Every so often, the stream of particles coming from the sun knocks out a satellite or disrupts power grids on Earth. But that's nothing compared to the collisions in interstellar space, where the solar wind bangs into a huge particle cloud. Now an analysis of the faint glow of photons caroming inside this turmoil has given astronomers their first peek at the huge wake the solar wind creates when the solar system ploughs through this cloud.
The solar wind, consisting mainly of protons and electrons, follows the sun's magnetic field lines out into space. At about 180 times the distance between the sun and Earth [180 astronomical units (AUs)], just past the Oort cloud, it collides with a huge interstellar cloud more than 6 light-years across and containing neutral hydrogen atoms, helium atoms, and protons. As a result, the solar wind slows down drastically, forming a bow shock. The hydrogen atoms from interstellar space slow down as well, creating a 150-AU-wide region of higher density called the "hydrogen wall." Until recently, astronomers had no way to locate this zone.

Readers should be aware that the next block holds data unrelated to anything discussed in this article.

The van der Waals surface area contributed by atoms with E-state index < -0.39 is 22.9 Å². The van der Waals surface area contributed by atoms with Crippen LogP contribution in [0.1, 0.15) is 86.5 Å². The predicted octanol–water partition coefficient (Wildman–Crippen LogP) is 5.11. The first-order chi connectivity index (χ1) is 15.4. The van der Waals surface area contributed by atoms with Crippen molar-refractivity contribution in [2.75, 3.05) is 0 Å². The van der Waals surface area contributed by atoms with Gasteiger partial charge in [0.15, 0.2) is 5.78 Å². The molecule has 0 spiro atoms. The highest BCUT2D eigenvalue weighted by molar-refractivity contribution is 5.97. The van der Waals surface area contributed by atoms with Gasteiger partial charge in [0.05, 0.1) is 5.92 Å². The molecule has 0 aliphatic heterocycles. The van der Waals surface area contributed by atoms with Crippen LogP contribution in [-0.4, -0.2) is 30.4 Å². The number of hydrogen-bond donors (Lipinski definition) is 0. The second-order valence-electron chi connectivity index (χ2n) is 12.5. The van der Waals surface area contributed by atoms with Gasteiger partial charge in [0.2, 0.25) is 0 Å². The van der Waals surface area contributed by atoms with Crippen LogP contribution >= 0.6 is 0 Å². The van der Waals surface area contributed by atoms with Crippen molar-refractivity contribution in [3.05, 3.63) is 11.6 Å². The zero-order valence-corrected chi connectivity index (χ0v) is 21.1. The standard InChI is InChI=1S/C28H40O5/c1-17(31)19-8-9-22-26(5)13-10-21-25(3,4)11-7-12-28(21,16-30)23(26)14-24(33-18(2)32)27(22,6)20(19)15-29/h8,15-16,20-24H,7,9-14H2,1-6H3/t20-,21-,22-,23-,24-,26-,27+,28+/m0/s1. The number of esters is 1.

Now, a French-Polish team has analyzed data from ultraviolet (UV) spectrometers aboard the Hubble Space Telescope and Voyager 1, a space probe that flew by Jupiter in 1979 and Saturn in 1980 and is now at about 70 times the sun-Earth distance. They looked at faint UV radiation from photons that ricochet inside the transition region several times, picking up energy from collisions with hydrogen atoms, before escaping. During this so-called Fermi acceleration, the photons' wavelengths become shorter; the resulting "Fermi glow" enabled the team to reconstruct the three-dimensional shape of the bow shock, says team leader Lotfi Ben-Jaffel of the Institute for Astrophysics in Paris.
The team found that the bow shock is tilted about 12 degrees with respect to the sun's path through the galaxy. That's because the magnetic field in the nearby interstellar space, although extremely weak, deflects the flow of charged particles making up the bow shock, explains Ben-Jaffel, who says the results will be published in the May issue of the Astrophysical Journal.
Using the Fermi glow is a "very clever method" to detect the bow shock, says Gary Zank, an astronomer at the University of Delaware, and Ben-Jaffel's team is the first to detect the interstellar magnetic field, he says. The findings also confirm earlier observations of a mysterious dimming of UV light coming from certain stars, such as Alpha Centauri, says Zank; since those stars are right behind the bow shock, their dimming is probably caused by the hydrogen wall.